Leonardo da Vinci’s Milan

Leonardo’s Milan

Milan is certainly a powerhouse of fashion, finance, and furniture – but art destination? Really? Apart from The Last Supper and the Duomo, Milan’s list of artistic blockbusters seems paltry when compared with those of Rome or Florence, but delve a little deeper and you will discover a city that played a significant role in the life of one of the greatest geniuses in world history: Leonardo da Vinci.

From 1482 until the French invasion of 1499, Leonardo worked for the tyrannical Regent Ludovico (later Duke of Milan). You can see how significant this phase of Leonardo’s life was with a tour of some gems associated with his time in Milan.

The Last Supper, Santa Maria delle Grazie

Don’t make the mistake of arriving in Milan expecting to drop in and see The Last Supper: You will need to book weeks in advance for a 15-minute group visit. It’s worth it though. Years of meticulous restoration have brought back to life the essential drama of Leonardo’s version of the disciples’ reaction to Christ’s announcement that one of them will betray him.

Sforza Castle

Take a break from the crowds at Santa Maria delle Grazie and take your time appreciating Leonardo’s magnificent ceiling of mulberry trees in the far corner of the main building at Sforza Castle. There are several museums at the castle, but the most fascinating for fans of Leonardo are the picture galleries, which house many late 15th-century paintings from the city. (And the mulberry trees, of course).

Biblioteca Ambrosiana

Established at the end of the 16th century, this library and picture gallery houses Leonardo’s Codex Atlanticus notebooks, a collection of some 1,200-odd pages that offers the most extensive insights into his unique mind. It covers his working life from the age of 26 in 1478, until his death in 1519. The exhibit is shared with the Bramante Sacristry at Santa Maria delle Grazie, and covers everything from notes on how to view an eclipse to a list of India’s rivers. The library’s amazing art collection also includes Leonardo’s only known portrait painting of a man: The Musician. Entry is €15 (or €20 if you want to visit the Codex Atlanticus exhibit in the Bramante Sacristry of Santa Maria delle Grazie as well).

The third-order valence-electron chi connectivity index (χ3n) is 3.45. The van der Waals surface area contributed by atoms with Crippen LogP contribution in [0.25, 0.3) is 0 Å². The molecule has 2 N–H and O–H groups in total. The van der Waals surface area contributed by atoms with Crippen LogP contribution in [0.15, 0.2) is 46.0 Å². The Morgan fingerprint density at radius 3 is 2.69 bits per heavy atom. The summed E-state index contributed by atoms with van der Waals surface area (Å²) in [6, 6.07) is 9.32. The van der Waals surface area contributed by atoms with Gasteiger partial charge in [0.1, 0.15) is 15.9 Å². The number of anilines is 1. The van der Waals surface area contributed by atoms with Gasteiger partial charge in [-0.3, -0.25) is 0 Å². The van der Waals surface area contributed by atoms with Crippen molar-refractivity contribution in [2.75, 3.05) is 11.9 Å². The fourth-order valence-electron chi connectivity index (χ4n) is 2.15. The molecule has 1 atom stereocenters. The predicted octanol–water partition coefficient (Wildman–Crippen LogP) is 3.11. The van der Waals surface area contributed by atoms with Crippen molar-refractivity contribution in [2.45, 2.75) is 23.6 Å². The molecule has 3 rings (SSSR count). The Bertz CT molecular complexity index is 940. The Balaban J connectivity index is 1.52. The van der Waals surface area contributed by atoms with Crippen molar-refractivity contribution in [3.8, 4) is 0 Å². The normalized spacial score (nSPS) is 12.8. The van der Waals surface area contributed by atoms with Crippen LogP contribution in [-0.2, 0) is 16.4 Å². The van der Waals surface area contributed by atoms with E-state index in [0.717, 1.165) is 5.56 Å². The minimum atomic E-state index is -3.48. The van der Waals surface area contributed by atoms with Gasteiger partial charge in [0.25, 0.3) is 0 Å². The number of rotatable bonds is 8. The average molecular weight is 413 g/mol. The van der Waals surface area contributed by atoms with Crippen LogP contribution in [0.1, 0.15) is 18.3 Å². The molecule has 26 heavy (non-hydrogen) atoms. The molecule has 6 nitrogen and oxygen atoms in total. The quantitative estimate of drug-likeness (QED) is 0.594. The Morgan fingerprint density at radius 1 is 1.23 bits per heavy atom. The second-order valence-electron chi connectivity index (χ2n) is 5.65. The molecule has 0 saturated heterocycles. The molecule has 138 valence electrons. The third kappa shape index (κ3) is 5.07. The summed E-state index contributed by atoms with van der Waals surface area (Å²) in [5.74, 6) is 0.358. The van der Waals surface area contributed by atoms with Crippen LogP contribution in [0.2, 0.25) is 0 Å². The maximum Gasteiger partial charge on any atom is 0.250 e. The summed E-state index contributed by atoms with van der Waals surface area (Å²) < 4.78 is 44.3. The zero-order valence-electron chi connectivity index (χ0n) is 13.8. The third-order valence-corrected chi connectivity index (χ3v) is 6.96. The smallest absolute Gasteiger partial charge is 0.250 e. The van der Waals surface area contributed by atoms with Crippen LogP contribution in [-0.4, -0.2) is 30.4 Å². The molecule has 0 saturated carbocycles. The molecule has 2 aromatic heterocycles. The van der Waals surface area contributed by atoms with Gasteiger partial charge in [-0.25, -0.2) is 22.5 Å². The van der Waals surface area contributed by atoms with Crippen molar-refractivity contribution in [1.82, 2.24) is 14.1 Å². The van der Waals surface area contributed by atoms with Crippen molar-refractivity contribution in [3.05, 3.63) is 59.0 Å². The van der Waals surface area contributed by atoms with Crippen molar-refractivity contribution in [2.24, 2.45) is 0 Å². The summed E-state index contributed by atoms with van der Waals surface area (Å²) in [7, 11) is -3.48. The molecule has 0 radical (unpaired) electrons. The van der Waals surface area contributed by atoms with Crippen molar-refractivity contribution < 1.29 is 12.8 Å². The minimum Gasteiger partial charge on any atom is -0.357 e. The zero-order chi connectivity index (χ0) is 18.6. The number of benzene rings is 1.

Museo Poldi Pezzoli

For a museum that contains such a superb collection of furniture and paintings, the Museo Poldi Pezzoli is remarkably free of visitors. Mainly from the high Renaissance, the collections include works by Botticelli, Pollaiolo, Mantegna, Giovanni Bellini, and Piero della Francesca, as well as some paintings by Andrea Solario, who worked with Leonardo.
You will also see the delightful Mystical Marriage of St Catherine by Bernadino Luini and a Virgin and Child by Giovanni Boltraffio, both of whom worked with and were probably trained by Leonardo.

Pinacoteca di Brera

The principal picture gallery in Milan, Pinacoteca di Brera is as good as the Accademia in Venice and the Uffizi in Florence, but the crowds are far smaller. It’s hard to pick a highlight, but among the standouts are some wonderful 15th-century Venetian paintings that Leonardo must have seen, including Madonnas by Bellini and Mantegna.

Leonardo’s Horse at San Siro

When is a Leonardo sculpture not quite a Leonardo sculpture? When it is made in the 20th century based extensive research into the sketches and notes made by the Renaissance giant. The massive bronze horse at San Siro is a full-size cast based on the commission Leonardo received in 1482 from the Duke of Milan as a monument to the duke’s father. The biggest equestrian monument in the world, it’s free to view in the peaceful surroundings of Milan’s racecourse.

The Navigli

You don’t need to enter any church or museum to see one of Leonardo’s greatest contributions to Milan. The innovative system of sluices designed by Leonardo for the city’s network of canals allowed Milan to develop into one of Italy’s largest inland ports, despite the absence of a main river. The canals became so integral to the city that some areas looked almost Venetian.

 

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This post was submitted by Aidan Fitzgerald.

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